North American university program marks 20th year at UCU


Story By Nathan Simbilyabo and Bena Nekesa

Photos, Video by Nathan Simbilyabo

In 2004, Mark and Abby Bartels embarked on a journey to create a unique educational experience for students from Christian colleges and universities in North America. What started as the Uganda Studies Program (USP) at Uganda Christian University (UCU) has now blossomed into a 20-year legacy of cultural exchange and academic learning.

“We learned early that relationships would be the key to the success of the program,” said Mark Bartels, now executive director of a USA-based nonprofit, Uganda Partners. “Beyond the essential rapport with the Council for Christian Colleges & Universities (CCCU) and UCU was that the program provided relationships with other students, host families, faculty members and supervisors – primarily Ugandans.”

Now living in Pennsylvania, Mark and Abby, who had USP founding roles of coordinator and assistant coordinator, respectively, spent 10 years at UCU, working, living and raising their three children there.  Both are graduates of Wheaton (Illinois) College, which is one of more than 100 higher education institutions under the CCCU umbrella. 

When the couple launched USP 20 years ago, Abby’s father, the Rev. Dr. Stephen Noll, was UCU’s Vice Chancellor. 

According to Mark, CCCU had other programs designed with academics and home stays  in Russia, China, Egypt, Costa Rica and England. One different distinction was that USP was the first CCCU program to be closely partnered and embedded within a Christian university. A key UCU component was alignment with the Honors College, coordinated then by the Rev. Canon Dr. Sam Opol, assisted by his wife, Margaret.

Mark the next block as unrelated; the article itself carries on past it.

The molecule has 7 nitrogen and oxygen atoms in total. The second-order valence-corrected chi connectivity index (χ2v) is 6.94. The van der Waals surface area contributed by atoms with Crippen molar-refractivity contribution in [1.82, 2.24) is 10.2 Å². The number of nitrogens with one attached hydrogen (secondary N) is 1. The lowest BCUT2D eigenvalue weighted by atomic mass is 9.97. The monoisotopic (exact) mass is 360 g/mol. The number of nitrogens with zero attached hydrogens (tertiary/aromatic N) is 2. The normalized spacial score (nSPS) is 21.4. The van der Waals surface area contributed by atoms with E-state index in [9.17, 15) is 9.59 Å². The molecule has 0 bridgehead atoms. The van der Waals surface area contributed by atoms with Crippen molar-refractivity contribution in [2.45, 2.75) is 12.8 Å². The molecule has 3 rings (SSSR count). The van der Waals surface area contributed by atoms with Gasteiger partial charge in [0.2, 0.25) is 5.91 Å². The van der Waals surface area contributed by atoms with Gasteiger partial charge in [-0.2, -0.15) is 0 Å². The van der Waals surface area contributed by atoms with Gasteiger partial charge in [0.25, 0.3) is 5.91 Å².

Today, the USP is a program with a focus on Social work, Global Health, and Interdisciplinary studies, offering students a wide range of educational opportunities. Rachel Robinson, the program director for the past 10 years,  leaves her post in June. The director oversees the day-to-day operation and the transformative experience it provides for students.

About the USP Program at UCU

When applying for the Uganda Studies Program at UCU, students choose from one of the following academic concentrations: Social Work, Global Health, or Interdisciplinary, and engage in internships at different organizations depending on their area of study.

The program also creates a different learning experience for students in Uganda and Africa as a whole, arranging for a student to be placed with a host family on arrival, and during the trip they stay in villages for a week in  which a student can learn what academics cannot give. 

During one of two semesters known at UCU as Advent/Fall and Spring/Easter Semester, they do a homestay in Kapchorwa or Serere. At the end of a semester over the years, they make a final study trip to Northern Uganda or Rwanda and finish with a debrief in Entebbe before returning to North America.

The USP since its inception boasts of up to 970 alumni including 120 males and the rest females, who have since become global alumni ambassadors of UCU and sponsors in partnership with UCU. For over two decades of USP existence, the program has had over 93 American and Ugandan staff members, including a coordinator, program assistant and a homestay coordinator.

Rachel’s Journey with USP

On April 10, the USP celebrated two major milestones in its history: first, its 20th anniversary since 2004; and second, honoring Rachel Robinson for her leadership as director of the Program. Outgoing students also bade farewell. 

USP director, Rachel Robinson, left, is leaving her leadership position that will be assumed by Emily Entsminger, right, on June 1.
USP director, Rachel Robinson, left, is leaving her leadership position that will be assumed by Emily Entsminger, right, on June 1.